A high school basketball coach from Mississippi has been accused of “whipping” his players for “failing to run plays correctly.”  The coach has been suspended from the classroom and the court for 28 days (without pay).

The focus of the public on these events has been interesting to read, with individuals stating their own opinions on whether corporal punishment (spanking, etc) is effective or not, defending the coach’s actions by identifying them as “part of the athletic experience,” and even criticizing the coach’s use of stigmatized English dialect (aka anything other than “Proper” English).  But while reading this story, my personal thoughts shifted to the duty of the media in reporting events.

It is questionable how much the media has sensationalized the events by replacing the term “paddling” with “whipping”–the connotations vary greatly between the two.  While neither should be allowed in a district claiming to prohibit corporal punishment, the responsibility of the media should be to simply report the events–not to use language which creates a clouded view of what is really occurring in the story.  Word choice means everything in stories like this–is he full out whipping the students (when I watched the video myself, his hits were pretty intense with the alleged 5-10lb weight belt) or is it something less severe?  Be precise, CNN.  Say what you mean, and be clear in what situation you are trying to portray to your readers.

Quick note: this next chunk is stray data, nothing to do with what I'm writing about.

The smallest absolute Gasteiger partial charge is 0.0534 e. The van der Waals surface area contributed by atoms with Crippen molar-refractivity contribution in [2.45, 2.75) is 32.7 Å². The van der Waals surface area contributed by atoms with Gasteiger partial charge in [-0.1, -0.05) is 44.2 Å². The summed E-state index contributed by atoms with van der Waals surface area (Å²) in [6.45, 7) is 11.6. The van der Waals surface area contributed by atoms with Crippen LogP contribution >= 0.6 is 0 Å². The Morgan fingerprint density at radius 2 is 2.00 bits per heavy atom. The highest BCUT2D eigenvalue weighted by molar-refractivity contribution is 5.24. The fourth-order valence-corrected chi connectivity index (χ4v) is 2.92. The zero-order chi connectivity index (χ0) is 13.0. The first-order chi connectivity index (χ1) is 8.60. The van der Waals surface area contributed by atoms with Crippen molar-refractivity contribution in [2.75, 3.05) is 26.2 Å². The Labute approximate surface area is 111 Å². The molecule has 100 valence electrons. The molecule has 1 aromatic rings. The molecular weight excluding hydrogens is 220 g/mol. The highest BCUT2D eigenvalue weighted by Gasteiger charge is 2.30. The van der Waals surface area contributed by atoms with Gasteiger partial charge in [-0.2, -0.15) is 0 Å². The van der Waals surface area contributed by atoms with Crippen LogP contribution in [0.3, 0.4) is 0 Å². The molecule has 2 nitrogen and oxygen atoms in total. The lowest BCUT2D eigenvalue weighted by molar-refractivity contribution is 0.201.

I understand that each news outlet is fighting for the top spot–to get the highest number of viewers/readers.  But at what cost?  I may seem to frequently be down on CNN reporting.  I have to say that even though I am frequently disappointed, they are still my first stop for current news stories.   No matter where my news comes from, whether it be online or televised, time and time again I find myself questioning the stories and motives behind the words.

 

A few side thoughts:

**Why are parents watching practice not doing anything other than sitting there watching?

**Why are the players accepting the punishments (or allowing their teammates to be the recipients of such actions)? Fear of getting “kicked off the team” or “not being allowed on the court” is ridiculous–no coach who treats his players like this will be allowed to remain a coach, thus nullifying such a repercussion.

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